Identifying the importance of off-shore waters for wintering long-tailed ducks. The coastal waters off many Alaska’s national parklands provide important staging and wintering areas for many species of migratory birds including waterfowl. Long-tailed ducks (Clangula hyemalis) nest in the circumpolar Arctic and migrate to cold, temperate coastal waters for the non-breeding season (Robertson and Savard 2020). Using lightweight battery powered PTTs, Bartzen and others (2017) studied the movements of 58 long-tailed ducks from nesting areas in Northwest Territories, Canada. The study identified important migration corridors, molting areas, and wintering areas in Alaska, including several near Alaska’s national parklands in southwest Alaska. The study’s findings suggest that conservation of long-tailed ducks requires cooperation among Canada, the USA, Russia, Japan, and South Korea—all countries that the tagged ducks used during their annual cycle (Bartzen et al. 2017).

A red-throated loon on a still lake.
A red-throated loon in Bering Land Bridge National Preserve.

NPS/Jared Hughey

The East Asian connection of Alaska’s red-throated loons. Red-throated loons (Gavia stellata) are migratory waterbirds. They breed at high latitudes, nest in low densities on small ponds in coastal tundra ecosystems and spend most of the remaining year (about 8 months) on coastal marine waters (McCloskey et al. 2018). Using lightweight, battery-powered PTTs, McCloskey and others (2018) studied the annual movements of 38 red-throated loons from four breeding populations in Alaska. They discovered that the most northerly breeding population from the Arctic coastal plain, which has also exhibited population declines, generally migrated along the East Asian flyway, used stop-over sites on the northern edge of the Seward Peninsula near the Bering Land Bridge National Preserve, and overwintered in eastern Asia (Figure 3). In contrast, tagged loons from other nesting populations in Alaska migrated along the west coast of North America. These findings suggest that during much of the year, red-throated loons live in coastal and marine systems, including those that are often inundated with terrestrial-, atmospheric-, and marine-derived contaminants and pollutants (McCloskey et al. 2018). Identifying how these contaminants and pollutants affect survival and reproductive success is a key to understanding and mitigating them.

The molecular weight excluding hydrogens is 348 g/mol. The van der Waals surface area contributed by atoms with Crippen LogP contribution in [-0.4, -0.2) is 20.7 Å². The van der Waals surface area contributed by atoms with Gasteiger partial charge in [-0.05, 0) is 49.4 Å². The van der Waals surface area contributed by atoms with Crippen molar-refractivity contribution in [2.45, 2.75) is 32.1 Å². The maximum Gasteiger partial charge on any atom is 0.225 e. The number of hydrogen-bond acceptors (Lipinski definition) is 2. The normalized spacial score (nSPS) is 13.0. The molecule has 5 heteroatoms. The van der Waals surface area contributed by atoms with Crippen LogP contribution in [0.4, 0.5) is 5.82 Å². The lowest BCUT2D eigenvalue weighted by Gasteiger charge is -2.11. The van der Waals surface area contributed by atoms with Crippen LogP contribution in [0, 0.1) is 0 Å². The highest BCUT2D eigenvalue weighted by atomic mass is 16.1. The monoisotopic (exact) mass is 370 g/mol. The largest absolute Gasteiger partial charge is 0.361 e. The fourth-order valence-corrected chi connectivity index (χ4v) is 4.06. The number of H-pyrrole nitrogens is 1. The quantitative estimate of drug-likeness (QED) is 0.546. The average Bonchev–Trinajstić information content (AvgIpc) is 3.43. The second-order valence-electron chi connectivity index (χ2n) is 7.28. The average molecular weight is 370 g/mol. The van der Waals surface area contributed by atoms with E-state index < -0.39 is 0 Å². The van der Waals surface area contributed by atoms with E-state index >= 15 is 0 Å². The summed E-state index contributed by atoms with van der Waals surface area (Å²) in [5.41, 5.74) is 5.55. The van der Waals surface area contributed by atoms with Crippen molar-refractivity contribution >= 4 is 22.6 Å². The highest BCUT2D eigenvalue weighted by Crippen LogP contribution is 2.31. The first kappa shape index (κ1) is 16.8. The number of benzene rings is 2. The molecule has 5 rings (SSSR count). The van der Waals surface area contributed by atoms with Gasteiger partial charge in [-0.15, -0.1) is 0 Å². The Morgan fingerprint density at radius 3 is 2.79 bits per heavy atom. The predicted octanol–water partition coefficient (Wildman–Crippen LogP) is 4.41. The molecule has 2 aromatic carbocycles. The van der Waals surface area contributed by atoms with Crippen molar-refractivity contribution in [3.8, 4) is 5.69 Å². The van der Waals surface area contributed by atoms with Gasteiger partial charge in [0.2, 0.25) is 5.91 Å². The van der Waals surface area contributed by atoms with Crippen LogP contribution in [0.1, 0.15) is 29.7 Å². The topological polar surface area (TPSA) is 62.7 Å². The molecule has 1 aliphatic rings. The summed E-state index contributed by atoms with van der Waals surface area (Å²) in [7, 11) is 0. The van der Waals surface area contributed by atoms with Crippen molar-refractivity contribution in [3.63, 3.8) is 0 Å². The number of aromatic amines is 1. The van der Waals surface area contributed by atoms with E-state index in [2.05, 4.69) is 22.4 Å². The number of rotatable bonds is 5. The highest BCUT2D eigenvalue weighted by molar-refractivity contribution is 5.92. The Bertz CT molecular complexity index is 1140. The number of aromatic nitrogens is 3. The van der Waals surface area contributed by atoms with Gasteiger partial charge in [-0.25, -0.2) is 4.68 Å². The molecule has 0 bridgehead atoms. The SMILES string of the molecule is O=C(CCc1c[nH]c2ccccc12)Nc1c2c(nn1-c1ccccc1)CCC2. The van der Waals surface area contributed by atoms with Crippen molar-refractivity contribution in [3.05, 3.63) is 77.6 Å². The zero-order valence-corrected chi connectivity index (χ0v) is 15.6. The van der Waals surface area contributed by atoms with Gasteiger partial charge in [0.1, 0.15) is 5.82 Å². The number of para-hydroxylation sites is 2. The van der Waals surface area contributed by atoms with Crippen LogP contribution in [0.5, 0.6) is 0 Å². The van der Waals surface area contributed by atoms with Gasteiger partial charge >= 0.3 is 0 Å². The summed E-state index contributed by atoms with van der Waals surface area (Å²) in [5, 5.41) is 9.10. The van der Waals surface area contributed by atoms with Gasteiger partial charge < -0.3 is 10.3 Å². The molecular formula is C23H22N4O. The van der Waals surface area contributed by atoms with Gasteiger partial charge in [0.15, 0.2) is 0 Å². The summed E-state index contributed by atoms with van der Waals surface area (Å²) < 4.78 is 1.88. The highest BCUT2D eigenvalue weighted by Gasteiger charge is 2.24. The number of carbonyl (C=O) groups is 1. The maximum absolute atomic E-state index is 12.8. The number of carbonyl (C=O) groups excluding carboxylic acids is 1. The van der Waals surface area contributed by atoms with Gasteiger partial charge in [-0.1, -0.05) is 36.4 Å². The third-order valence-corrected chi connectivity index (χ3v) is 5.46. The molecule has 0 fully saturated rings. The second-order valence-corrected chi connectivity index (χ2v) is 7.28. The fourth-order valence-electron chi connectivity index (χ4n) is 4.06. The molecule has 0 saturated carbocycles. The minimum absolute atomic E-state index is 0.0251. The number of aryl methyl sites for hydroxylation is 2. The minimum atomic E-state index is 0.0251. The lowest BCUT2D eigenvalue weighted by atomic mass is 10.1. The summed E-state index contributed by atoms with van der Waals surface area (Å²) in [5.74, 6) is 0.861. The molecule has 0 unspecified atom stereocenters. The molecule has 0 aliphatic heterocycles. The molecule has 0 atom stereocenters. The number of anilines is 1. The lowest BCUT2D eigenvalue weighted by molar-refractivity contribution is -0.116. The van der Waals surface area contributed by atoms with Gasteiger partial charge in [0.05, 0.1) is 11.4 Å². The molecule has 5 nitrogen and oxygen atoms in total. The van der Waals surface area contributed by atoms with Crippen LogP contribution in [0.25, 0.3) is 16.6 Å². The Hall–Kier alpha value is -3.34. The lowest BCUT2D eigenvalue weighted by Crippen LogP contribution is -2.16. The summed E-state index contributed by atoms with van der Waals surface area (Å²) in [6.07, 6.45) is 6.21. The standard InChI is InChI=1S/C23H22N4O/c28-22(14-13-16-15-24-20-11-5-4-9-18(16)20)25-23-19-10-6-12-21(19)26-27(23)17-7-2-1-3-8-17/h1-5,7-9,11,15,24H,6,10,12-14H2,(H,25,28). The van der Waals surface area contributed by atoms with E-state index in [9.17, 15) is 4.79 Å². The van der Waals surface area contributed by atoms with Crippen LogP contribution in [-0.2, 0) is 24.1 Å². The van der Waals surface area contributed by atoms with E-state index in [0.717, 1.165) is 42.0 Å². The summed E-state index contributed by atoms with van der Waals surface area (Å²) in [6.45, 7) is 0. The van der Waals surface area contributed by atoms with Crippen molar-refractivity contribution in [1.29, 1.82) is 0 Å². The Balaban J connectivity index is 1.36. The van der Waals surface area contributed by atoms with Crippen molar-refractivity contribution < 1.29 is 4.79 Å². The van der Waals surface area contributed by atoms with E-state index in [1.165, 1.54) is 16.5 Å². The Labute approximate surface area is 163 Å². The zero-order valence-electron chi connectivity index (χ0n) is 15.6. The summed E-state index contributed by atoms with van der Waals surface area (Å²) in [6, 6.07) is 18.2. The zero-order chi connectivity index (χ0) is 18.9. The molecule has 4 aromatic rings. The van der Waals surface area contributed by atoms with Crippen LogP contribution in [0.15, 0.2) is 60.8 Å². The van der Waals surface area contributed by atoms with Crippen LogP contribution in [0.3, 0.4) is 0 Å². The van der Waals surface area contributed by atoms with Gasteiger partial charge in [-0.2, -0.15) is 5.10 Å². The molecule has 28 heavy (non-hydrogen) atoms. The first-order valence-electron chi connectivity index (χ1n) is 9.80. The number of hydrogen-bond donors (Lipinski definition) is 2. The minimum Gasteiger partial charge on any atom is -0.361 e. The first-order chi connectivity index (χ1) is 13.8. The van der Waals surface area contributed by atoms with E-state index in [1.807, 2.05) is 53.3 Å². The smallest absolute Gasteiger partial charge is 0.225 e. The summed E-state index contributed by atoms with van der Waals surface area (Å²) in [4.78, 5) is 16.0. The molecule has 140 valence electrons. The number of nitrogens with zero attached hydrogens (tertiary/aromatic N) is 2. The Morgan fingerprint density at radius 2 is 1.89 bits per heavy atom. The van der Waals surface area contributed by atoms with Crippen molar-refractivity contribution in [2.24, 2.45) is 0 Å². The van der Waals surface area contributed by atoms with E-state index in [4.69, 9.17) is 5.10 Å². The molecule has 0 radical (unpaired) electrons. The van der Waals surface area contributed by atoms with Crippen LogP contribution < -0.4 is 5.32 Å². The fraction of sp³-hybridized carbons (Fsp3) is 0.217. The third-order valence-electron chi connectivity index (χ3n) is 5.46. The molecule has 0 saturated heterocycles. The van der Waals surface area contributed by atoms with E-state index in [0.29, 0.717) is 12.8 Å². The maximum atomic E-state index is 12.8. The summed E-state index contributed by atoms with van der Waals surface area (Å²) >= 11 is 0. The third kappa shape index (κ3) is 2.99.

A map of the Arctic Coastal flyway.
Figure 3. Migration paths (dotted lines), autumn stopover sites (yellow dots), wintering locations (blue dots) and spring migration stopover sites (green dots) of radio-tagged red-throated loons breeding on the Arctic coastal plain.

[Figure from McCloskey et al. 2018.]

Archival Data Loggers: Light-level Geolocators and GPS Data Loggers

Light-level geolocators and GPS data loggers became commercially available for use on birds in 2007. McKinnon and Love (2018) suggested that the availability of these smaller tags revolutionized the study of movements of birds that are too small (less than 0.7 ounces or 20 g) to carry PTTs or GSMs. Researchers attach these tags to birds using a variety of techniques (e.g., leg-loop backpack harness, nylon harness). Unlike PTT and GSM tags, these tags must be recovered to obtain the data stored on board.